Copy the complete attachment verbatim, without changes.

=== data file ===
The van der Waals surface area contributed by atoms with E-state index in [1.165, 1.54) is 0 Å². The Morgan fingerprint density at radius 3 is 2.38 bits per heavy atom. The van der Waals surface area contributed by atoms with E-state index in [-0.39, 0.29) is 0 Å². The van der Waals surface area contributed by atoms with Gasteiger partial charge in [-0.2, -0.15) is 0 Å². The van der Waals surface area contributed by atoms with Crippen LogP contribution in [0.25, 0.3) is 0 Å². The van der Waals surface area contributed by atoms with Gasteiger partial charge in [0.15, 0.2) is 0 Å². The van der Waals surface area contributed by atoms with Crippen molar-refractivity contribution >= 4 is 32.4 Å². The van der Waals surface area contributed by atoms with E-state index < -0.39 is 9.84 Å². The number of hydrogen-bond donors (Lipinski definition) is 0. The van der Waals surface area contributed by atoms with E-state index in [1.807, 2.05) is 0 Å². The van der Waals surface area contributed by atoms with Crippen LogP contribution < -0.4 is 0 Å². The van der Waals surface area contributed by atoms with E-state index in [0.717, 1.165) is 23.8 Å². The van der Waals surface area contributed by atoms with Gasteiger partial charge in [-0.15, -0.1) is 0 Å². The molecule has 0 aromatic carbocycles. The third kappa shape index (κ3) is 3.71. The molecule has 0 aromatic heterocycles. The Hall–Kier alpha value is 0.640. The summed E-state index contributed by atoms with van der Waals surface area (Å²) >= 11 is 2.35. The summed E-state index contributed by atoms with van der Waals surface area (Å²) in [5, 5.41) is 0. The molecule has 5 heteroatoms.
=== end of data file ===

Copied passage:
The van der Waals surface area contributed by atoms with E-state index in [1.165, 1.54) is 0 Å². The Morgan fingerprint density at radius 3 is 2.38 bits per heavy atom. The van der Waals surface area contributed by atoms with E-state index in [-0.39, 0.29) is 0 Å². The van der Waals surface area contributed by atoms with Gasteiger partial charge in [-0.2, -0.15) is 0 Å². The van der Waals surface area contributed by atoms with Crippen LogP contribution in [0.25, 0.3) is 0 Å². The van der Waals surface area contributed by atoms with Gasteiger partial charge in [0.15, 0.2) is 0 Å². The van der Waals surface area contributed by atoms with Crippen molar-refractivity contribution >= 4 is 32.4 Å². The van der Waals surface area contributed by atoms with E-state index < -0.39 is 9.84 Å². The number of hydrogen-bond donors (Lipinski definition) is 0. The van der Waals surface area contributed by atoms with E-state index in [1.807, 2.05) is 0 Å². The van der Waals surface area contributed by atoms with Crippen LogP contribution < -0.4 is 0 Å². The van der Waals surface area contributed by atoms with E-state index in [0.717, 1.165) is 23.8 Å². The van der Waals surface area contributed by atoms with Gasteiger partial charge in [-0.15, -0.1) is 0 Å². The molecule has 0 aromatic carbocycles. The third kappa shape index (κ3) is 3.71. The molecule has 0 aromatic heterocycles. The Hall–Kier alpha value is 0.640. The summed E-state index contributed by atoms with van der Waals surface area (Å²) >= 11 is 2.35. The summed E-state index contributed by atoms with van der Waals surface area (Å²) in [5, 5.41) is 0. The molecule has 5 heteroatoms.